– ZioByte
    Aug 6, 2018 at 22:17
  • 1
    There is the wordlike package. I have never used it though, so I don't know whether it fits your requirements. Aug 6, 2018 at 22:37

1 Answer 1


This answer will focus on the choice of packages in the first part (the LaTeX part) and will mention some other options in the second.

Question is: what is the currently advised page layout package to use for such a purpose?

Basically you are in the position to choose between package "ecosystems":

  • There are the default classes like article, book, report etc. which are very flexible and may achieve layouts like the one you describe by loading foreign packages like fancyhdr.
  • You may choose KOMA-Script (classes like scrartcl, scrreprt, scrbook etc.). It allows very complex layouts with layers and all that fancy extras by packages like scrlayer-scrpage.
  • And of course there is memoir which is still a good choice for custom styling. Please note that memoir is not as modular as the other choices are, but you may concentrate on reading one manual.

That said I would personally choose KOMA nowadays, but at this point I do not want to start a holy war, so really that is up to you. Regardless of your choice you will be able to create a simple template as you wanted to create.

Apart from packages there is the important choice of engines. Of course you may go with pdflatex, but you will miss many important features. As LuaTeX has matured I would recommend using it, because you will gain access to OpenType fonts, packages like markdown and most importantly the scripting language Lua which has access to many TeX components in this case.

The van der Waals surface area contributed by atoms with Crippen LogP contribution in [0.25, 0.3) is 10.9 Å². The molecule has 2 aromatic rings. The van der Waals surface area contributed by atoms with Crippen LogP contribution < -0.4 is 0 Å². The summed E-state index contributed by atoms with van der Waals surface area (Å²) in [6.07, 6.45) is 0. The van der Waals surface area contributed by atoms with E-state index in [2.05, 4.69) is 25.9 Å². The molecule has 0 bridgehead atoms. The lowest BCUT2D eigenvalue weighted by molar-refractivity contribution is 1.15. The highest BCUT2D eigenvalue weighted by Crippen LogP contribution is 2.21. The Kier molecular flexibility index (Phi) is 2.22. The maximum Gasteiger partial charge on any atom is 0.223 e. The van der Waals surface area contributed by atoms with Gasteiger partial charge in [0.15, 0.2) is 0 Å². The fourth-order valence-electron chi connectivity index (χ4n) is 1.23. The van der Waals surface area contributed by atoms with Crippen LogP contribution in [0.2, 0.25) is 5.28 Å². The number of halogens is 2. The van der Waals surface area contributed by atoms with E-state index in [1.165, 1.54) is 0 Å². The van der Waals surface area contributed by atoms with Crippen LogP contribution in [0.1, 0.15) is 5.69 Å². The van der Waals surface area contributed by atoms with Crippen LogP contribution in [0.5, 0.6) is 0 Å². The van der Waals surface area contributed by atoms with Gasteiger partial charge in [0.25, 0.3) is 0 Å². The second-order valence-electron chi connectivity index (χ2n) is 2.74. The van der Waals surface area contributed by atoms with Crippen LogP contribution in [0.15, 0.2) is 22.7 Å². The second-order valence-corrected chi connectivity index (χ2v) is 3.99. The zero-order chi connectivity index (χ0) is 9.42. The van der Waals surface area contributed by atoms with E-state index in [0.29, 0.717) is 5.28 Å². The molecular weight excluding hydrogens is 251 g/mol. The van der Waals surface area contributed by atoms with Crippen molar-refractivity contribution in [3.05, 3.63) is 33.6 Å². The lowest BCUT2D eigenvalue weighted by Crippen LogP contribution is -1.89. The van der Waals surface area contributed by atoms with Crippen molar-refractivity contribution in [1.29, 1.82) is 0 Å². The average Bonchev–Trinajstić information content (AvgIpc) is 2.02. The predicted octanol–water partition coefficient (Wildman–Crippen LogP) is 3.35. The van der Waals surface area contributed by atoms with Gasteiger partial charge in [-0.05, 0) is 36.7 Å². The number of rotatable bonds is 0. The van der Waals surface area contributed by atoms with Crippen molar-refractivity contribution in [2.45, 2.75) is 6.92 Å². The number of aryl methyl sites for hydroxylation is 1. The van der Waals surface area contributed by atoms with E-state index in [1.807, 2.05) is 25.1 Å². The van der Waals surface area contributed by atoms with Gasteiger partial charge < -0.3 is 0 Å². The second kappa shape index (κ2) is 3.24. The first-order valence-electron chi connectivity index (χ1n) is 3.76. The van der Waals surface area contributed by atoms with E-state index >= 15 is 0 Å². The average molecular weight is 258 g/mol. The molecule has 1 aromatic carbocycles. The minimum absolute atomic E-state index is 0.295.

So to address your update: the aforementioned package and engine decisions already allow you to use specific fonts, a custom title page, custom headers and footers (for the revision you need a data source, but that's not that hard, for the page numbering you want you should have a look at the lastpage package). If you choose the KOMA ecosystem the layering also allows you to add watermarks (otherwise you might need a package).

Depending on how your revisions are defined (git?) you may use LuaTeX's Lua integration to parse the command line output of your current versioning tools (they probably provide some sort of history). Displaying this in a toc-like manner is not that hard.

Considering your requirements for standard styles you might want to use enumitem for list environments (itemize, enumerate, description or some own environments). Altering the default style of sectioning commands is also pretty easy, KOMA does provide own commands for this (I believe memoir as well) and for the standard classes packages like titlesec are quite flexible.

A bit more difficult is the default table layout. The cellprops package tries to address this, but is quite new and I haven't tested it extensively, but of course defining an own environment for tabular material which has a uniform style is not that hard.

Bottom line: I would like to use some simple markup language (textile would be best choice because we already use it) to produce some code to ve inserted in a standard template (possibly hand-crafted) in order to produce "MSWord-quality" documentation (PDF).

So this is part two and I will not propose anything LaTeXy in this part. You said you are already using textile. That is great as it produces html which can be transformed to xml – with reasonable effort. Hence you have a good data source after only one extra step.

And instead of using LaTeX I would recommend that you have a look at ConTeXt. Its MkIV is based on LuaTeX and you have all the advantages of modern fonts, a layering system, PDF production out of the box etc. (including options for everything I mentioned in the part about LaTeX). Furthermore you may "easily" produce PDF/A if the documentation should be produces for archiving. That should easily hold for "MSWord-quality".

But still why do I recommend ConTeXt here? It has XML parsing abilities. As such you may not have to write as much code as you might have to with LaTeX. You will find examples for this online, e.g. in documents like this.